In diseases and conditions associated with vascular injury and endothelial dysfunction such as diabetes, hypertension and hypoxia, VE-PTP and Angpt2, factors that decrease Tie2 activity, are upregulated. This results in a significant decrease in Tie2 activation.
Blocking Angpt2 activity, ostensibly to increase Angpt1’s opportunity to activate Tie2, may help to maintain vascular stability.
Our hypothesis, based on our pre-clinical experiments, suggests that removal of Angpt2 may not be the optimal approach to activate the Tie2 receptor. In the complete absence of Angpt2, our scientific results have shown that Tie2 is still deactivated downstream of the angiopoietins by VE-PTP, resulting in an Angpt1-resistant state.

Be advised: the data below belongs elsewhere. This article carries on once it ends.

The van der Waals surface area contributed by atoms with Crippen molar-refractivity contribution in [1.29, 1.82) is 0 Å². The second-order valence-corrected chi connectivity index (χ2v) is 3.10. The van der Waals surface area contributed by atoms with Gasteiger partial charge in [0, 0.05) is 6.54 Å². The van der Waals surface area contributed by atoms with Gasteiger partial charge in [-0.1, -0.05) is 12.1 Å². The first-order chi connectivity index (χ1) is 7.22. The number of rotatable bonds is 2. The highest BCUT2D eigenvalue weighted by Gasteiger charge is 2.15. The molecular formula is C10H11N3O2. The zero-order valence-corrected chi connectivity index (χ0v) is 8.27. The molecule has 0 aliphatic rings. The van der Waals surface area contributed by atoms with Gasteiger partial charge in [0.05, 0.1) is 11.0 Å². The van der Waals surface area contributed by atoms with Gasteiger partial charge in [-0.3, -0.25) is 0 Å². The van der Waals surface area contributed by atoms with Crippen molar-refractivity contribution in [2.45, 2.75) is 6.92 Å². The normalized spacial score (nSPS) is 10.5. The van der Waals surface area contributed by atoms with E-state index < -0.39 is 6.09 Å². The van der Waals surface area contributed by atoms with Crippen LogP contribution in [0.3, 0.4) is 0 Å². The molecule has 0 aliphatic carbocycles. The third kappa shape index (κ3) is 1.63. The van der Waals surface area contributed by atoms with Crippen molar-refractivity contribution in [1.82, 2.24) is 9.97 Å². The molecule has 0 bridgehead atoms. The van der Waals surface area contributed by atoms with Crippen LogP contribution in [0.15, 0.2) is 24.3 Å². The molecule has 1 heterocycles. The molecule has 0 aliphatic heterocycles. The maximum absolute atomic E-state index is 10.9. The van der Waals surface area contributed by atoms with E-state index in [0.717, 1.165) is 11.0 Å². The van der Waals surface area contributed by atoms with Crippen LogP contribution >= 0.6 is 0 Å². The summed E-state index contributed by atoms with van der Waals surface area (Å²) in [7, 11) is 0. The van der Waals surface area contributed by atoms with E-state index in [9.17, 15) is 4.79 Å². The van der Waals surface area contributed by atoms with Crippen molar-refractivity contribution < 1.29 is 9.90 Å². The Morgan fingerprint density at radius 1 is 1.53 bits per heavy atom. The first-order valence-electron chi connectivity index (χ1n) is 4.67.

In this state, Angpt1 is not able to maintain Tie2 activity, resulting in a potential loss of blood vessel integrity, which ultimately may lead to vascular inflammation, leakage and pathologic neovascularization.
We believe directly blocking VE-PTP could overcome this Angpt1 resistance and activate the Tie2 receptor. Our pre-clinical experiments suggest this may happen regardless of Angpt1 or Angpt2 levels and may ultimately prove to be the most clinically superior way to manipulate activity of the Tie2 receptor.